Lanval and the ethics of the court

In BL we’re preping for Gawain with the Anglo-Norman Lanval and other things, and talk of the hero and the journey is in the air. At our last meeting we’d considered various criteria related to the hero and how these manifest in Marie de France’s work. In Lanval they are the encounter (which sets up the context for the fixing of obligation), the obligation, and the test. We struggled over the advances of Guenevere and Lanval’s breaking of his promise to the fairy queen, which comes in heaps and with a few rhetorical slaps. In the keeping of his obligations to his love, he obviously fails. But the hero’s problem and his context is more complicated and tricky than a simple failure like this. Lanval says to Guenevere (in nice couplets, 8 syllable lines)

“Lady,” he said, “hold me excused
Because your love must be refused.
I’ve served the king for many a day;
My faith to him I won’t betray.
Never for love, and not for you,
Would I be to my lord untrue.”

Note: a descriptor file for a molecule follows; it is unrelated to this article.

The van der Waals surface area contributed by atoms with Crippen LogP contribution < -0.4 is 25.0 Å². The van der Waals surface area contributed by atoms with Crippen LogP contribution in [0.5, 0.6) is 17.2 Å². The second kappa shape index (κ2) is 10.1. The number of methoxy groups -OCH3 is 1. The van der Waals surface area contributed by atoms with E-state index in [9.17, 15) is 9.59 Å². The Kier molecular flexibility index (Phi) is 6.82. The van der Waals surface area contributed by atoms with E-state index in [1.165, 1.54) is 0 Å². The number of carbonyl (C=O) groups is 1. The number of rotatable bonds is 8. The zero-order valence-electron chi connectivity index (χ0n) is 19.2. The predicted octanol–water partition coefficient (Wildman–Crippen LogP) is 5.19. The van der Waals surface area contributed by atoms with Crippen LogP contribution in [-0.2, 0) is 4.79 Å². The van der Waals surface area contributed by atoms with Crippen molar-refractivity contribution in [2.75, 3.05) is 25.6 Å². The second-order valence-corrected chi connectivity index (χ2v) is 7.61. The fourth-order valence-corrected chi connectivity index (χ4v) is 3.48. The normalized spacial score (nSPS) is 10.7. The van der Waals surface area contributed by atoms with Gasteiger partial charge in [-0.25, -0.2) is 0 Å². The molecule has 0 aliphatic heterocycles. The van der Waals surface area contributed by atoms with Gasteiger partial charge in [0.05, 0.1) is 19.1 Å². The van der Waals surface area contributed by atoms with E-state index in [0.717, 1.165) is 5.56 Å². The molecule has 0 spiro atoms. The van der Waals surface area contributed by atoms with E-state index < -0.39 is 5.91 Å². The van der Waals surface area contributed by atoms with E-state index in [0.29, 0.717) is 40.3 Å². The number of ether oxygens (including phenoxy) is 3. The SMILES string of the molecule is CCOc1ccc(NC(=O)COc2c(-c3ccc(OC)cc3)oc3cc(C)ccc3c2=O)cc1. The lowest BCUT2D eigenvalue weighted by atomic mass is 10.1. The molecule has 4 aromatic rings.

Here is an interesting glue. There has been more than one obgligation made in the story of Lanval. The promise he makes to the fairy queen and the implied obligation to Arthur in the court ethic. In a sense, we ask, which obligation takes precedence? Marie de France’s tale takes us into the legal world of 12 century courts and their intricacies, their balance of ethic, tradition, and means of maintaining order. In the context of the tale, Arthur has slighted Lanval, but Lanval refused to “dishonor” him by gainsaying Guenevere’s charge of treason. Why? In a way, he’s protecting Arthur by neglecting his defence, another kind of giving or “giving up,” giving as selfless act, and in doing so maintains the balance of law, propriety, and holds true to prior obligations. The question could be then, does this redeem him in the eyes of his love?